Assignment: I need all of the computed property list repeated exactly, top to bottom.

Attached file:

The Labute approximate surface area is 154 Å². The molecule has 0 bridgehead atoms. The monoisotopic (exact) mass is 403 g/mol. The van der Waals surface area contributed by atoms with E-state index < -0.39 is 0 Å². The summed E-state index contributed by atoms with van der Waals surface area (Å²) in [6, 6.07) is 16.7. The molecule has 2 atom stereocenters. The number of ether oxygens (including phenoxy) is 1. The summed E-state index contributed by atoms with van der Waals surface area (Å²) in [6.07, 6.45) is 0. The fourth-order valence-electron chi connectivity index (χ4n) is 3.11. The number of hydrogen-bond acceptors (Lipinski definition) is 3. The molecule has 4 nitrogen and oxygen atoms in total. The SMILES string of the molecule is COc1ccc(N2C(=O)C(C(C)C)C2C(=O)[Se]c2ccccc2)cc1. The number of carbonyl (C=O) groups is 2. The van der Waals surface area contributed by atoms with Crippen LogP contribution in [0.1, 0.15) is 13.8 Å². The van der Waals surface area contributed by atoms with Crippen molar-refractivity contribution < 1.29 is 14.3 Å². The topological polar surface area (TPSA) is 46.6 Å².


The Labute approximate surface area is 154 Å². The molecule has 0 bridgehead atoms. The monoisotopic (exact) mass is 403 g/mol. The van der Waals surface area contributed by atoms with E-state index < -0.39 is 0 Å². The summed E-state index contributed by atoms with van der Waals surface area (Å²) in [6, 6.07) is 16.7. The molecule has 2 atom stereocenters. The number of ether oxygens (including phenoxy) is 1. The summed E-state index contributed by atoms with van der Waals surface area (Å²) in [6.07, 6.45) is 0. The fourth-order valence-electron chi connectivity index (χ4n) is 3.11. The number of hydrogen-bond acceptors (Lipinski definition) is 3. The molecule has 4 nitrogen and oxygen atoms in total. The SMILES string of the molecule is COc1ccc(N2C(=O)C(C(C)C)C2C(=O)[Se]c2ccccc2)cc1. The number of carbonyl (C=O) groups is 2. The van der Waals surface area contributed by atoms with Crippen LogP contribution in [0.1, 0.15) is 13.8 Å². The van der Waals surface area contributed by atoms with Crippen molar-refractivity contribution < 1.29 is 14.3 Å². The topological polar surface area (TPSA) is 46.6 Å².